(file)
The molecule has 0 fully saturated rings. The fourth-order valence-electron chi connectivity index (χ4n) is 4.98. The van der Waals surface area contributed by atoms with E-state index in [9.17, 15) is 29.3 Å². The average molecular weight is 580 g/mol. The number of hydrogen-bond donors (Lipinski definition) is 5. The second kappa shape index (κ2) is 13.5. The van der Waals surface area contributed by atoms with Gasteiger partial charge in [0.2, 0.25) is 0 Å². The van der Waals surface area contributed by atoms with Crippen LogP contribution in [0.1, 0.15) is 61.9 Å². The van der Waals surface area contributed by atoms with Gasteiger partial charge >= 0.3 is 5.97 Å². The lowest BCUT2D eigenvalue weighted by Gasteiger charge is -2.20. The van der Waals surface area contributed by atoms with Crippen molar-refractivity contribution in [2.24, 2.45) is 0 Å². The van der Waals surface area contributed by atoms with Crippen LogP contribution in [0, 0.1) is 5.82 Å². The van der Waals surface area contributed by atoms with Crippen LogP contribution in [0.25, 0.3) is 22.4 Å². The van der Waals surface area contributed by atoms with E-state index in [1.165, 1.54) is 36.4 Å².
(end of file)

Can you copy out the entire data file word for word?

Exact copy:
The molecule has 0 fully saturated rings. The fourth-order valence-electron chi connectivity index (χ4n) is 4.98. The van der Waals surface area contributed by atoms with E-state index in [9.17, 15) is 29.3 Å². The average molecular weight is 580 g/mol. The number of hydrogen-bond donors (Lipinski definition) is 5. The second kappa shape index (κ2) is 13.5. The van der Waals surface area contributed by atoms with Gasteiger partial charge in [0.2, 0.25) is 0 Å². The van der Waals surface area contributed by atoms with Crippen LogP contribution in [0.1, 0.15) is 61.9 Å². The van der Waals surface area contributed by atoms with Gasteiger partial charge >= 0.3 is 5.97 Å². The lowest BCUT2D eigenvalue weighted by Gasteiger charge is -2.20. The van der Waals surface area contributed by atoms with Crippen molar-refractivity contribution in [2.24, 2.45) is 0 Å². The van der Waals surface area contributed by atoms with Crippen LogP contribution in [0, 0.1) is 5.82 Å². The van der Waals surface area contributed by atoms with Crippen LogP contribution in [0.25, 0.3) is 22.4 Å². The van der Waals surface area contributed by atoms with E-state index in [1.165, 1.54) is 36.4 Å².